Meaning: instead of spending the next nine months building on what they already know, they’re starting, by and large, from scratch.

Assume that the new coordinator has his own playbook, with its own terminology, different points of emphasis, new tendencies.

New, different, none of that is, by definition, bad. There are as many ways to try to move the ball and score points as there are coaches to devise the schemes.

Which is to say, there is no right answer.

But when you change things, sure, things can get better, but they can also get worse.

Players don’t just automatically fit into new systems. Think of the situation about to unfold at Georgia Tech, where Paul Johnson just retired. Unless Georgia Tech hires a new coach who runs the triple-option, there’s going to be a serious adjustment period on the offensive side of the ball.

Assume it will be ugly for Tech on offense next fall, and maybe into 2020, as the new staff recruits quarterbacks, wide receivers, linemen – everything is different when you’re moving away from triple-option to a pro-set or spread.

I wouldn’t assume that Mendenhall, if he were to replace Anae, would go radical with his hire – switch things up from Anae’s tempo, spread, read-option playbook to a pro-set, to a triple-option. If he were to make a change, it would most logically be to a guy who does things largely the same way Anae already does them.

Which is where I get to: so, if all you’d be doing is changing the identity of the guy calling the plays, why go that direction at all?

You know, and let’s go really radical on this, why not just have Anae and his offensive assistants spend their free time after the bowl looking at game tape from 2018, analyzing their tendencies, looking at what worked, what didn’t work, maybe go out and visit some other staffs to see what they do, and just try to get better that way?

Because, as was mentioned earlier, this year’s offense was a touchdown better than last year’s. And as was also mentioned earlier, you’ve got most of the guys back.

And you want to tear things up and start from scratch because you didn’t like the play-calling at the end of the Virginia Tech game?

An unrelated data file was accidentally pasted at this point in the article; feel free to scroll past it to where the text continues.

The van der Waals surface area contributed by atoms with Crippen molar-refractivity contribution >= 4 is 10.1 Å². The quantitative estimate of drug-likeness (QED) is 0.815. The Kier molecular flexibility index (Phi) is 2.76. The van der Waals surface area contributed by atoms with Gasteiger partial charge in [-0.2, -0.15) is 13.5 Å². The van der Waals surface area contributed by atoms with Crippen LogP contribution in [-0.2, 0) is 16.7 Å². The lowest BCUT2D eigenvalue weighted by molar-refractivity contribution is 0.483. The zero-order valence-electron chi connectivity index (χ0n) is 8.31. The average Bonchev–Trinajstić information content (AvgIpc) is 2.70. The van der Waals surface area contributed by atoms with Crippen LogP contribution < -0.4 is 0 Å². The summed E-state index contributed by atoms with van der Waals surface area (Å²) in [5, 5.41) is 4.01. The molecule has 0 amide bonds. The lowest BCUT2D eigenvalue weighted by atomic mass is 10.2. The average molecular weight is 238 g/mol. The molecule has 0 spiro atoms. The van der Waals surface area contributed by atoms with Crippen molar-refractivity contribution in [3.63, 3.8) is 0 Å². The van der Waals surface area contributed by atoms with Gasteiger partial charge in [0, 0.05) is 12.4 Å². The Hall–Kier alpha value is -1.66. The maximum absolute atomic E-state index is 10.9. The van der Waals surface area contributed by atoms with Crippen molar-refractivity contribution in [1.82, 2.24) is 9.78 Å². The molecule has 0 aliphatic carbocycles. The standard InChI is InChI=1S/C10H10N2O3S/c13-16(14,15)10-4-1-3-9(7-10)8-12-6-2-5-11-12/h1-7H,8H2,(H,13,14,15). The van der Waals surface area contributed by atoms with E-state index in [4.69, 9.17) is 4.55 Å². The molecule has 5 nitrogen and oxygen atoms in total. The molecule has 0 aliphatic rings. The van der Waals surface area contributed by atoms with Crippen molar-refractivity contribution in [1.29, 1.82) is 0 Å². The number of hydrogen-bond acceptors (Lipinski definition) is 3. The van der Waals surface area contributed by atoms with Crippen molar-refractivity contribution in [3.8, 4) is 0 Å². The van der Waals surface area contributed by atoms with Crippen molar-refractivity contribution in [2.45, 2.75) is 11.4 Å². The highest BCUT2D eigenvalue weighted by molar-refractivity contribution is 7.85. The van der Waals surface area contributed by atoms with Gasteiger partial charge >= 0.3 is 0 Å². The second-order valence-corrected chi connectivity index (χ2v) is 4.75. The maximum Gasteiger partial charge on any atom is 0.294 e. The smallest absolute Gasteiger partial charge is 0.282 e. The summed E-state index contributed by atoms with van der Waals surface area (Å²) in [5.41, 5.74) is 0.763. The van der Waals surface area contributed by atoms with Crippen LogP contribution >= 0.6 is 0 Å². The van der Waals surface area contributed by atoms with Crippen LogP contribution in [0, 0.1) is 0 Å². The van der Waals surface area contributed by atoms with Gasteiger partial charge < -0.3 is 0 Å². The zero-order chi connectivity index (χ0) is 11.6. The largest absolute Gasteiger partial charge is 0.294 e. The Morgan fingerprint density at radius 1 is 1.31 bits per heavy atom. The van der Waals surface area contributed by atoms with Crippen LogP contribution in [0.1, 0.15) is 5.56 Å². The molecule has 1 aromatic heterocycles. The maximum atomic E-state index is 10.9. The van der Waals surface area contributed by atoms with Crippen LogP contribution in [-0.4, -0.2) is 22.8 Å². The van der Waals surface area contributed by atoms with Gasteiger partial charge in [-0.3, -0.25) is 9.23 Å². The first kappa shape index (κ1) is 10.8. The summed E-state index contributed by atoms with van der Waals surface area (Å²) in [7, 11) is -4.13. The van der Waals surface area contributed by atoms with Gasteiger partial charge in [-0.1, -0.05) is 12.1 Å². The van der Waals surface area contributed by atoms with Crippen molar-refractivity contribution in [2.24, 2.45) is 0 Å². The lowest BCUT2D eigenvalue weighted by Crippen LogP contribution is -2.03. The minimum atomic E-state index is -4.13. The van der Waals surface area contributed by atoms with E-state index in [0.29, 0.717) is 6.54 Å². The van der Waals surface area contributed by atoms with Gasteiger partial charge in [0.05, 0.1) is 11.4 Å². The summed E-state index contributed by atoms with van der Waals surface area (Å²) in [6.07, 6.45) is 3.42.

The headline to this story tells you what I think of that line of approach: it could be the beginning of the end of the Bronco Mendenhall Era.

Status quo, Virginia goes into 2019, for the first time in forever, with expectations. The writers won’t pick UVA seventh in the Coastal next year, not with this year’s success, and what the ‘Hoos have coming back.

Maybe third, maybe fourth, but you go into 2019 with people thinking, hey, if we do what we’re supposed to do, we can win eight, maybe nine.

That’s status quo.

Making a change at offensive coordinator is a roll of the dice. Maybe the new coordinator meshes with Perkins and the other returnees, the offense continues to improve, and paired with that increasingly fearsome defense, you challenge for a spot in the ACC Championship Game.

(Which I expect will be the case if you stick with Anae, for what it’s worth.)

Or, maybe there are growing pains. Maybe Perkins doesn’t mesh with the new guy. Maybe the new guy’s tweaks to the approach cost the team in a key situation early in the season, and doubts begin to creep in.

Lots of maybes with a new guy and whatever from his guys he brings along.

And if history with these kinds of things is any guide, you can bet that growing pains are much more likely to be the case.

That this would be happening in Year 4 of the Mendenhall Era is important to note.

One thing you know for sure if you make a change at offensive coordinator after back-to-back bowls heading into Year 4 of a rebuild: anything other than continued improvement is a big setback heading into Year 5.

I mean, you don’t make a change like that without pressure to expect that it will work out, right?

If it works out, great. You head into Year 5, which begins Labor Day Night against Georgia – yeah, that Georgia – with a new QB, but even higher expectations.

It doesn’t work out, and 2019 is a step back, and you’re going to wish you never heard of Georgia and Labor Day and 2020.

I didn’t like the play-calling at the end of the Virginia Tech game, either, which is to say, going by my thinking on this, I, like you, didn’t like the fact that the plays didn’t work out.

What I do like is how Anae and his assistants have built an exciting Virginia offense from the ruins of the Mike London and Al Groh disasters, with a quarterback that I could design a Heisman campaign around, and a backup waiting in the wings in Brennan Armstrong that seems ready to hit the ground running when it’s his turn in 2020.

I also like that, for the first time since 2005, I’m excited about the future of Virginia football, and I think we owe the people responsible the time they need to see the rebuild they’ve initiated to the conclusion that they envisioned when they came east three Decembers ago.

Which is to say, I think we, as UVA football fans, can have good things, even if we haven’t demonstrated they we necessarily deserve them.

Column by Chris Graham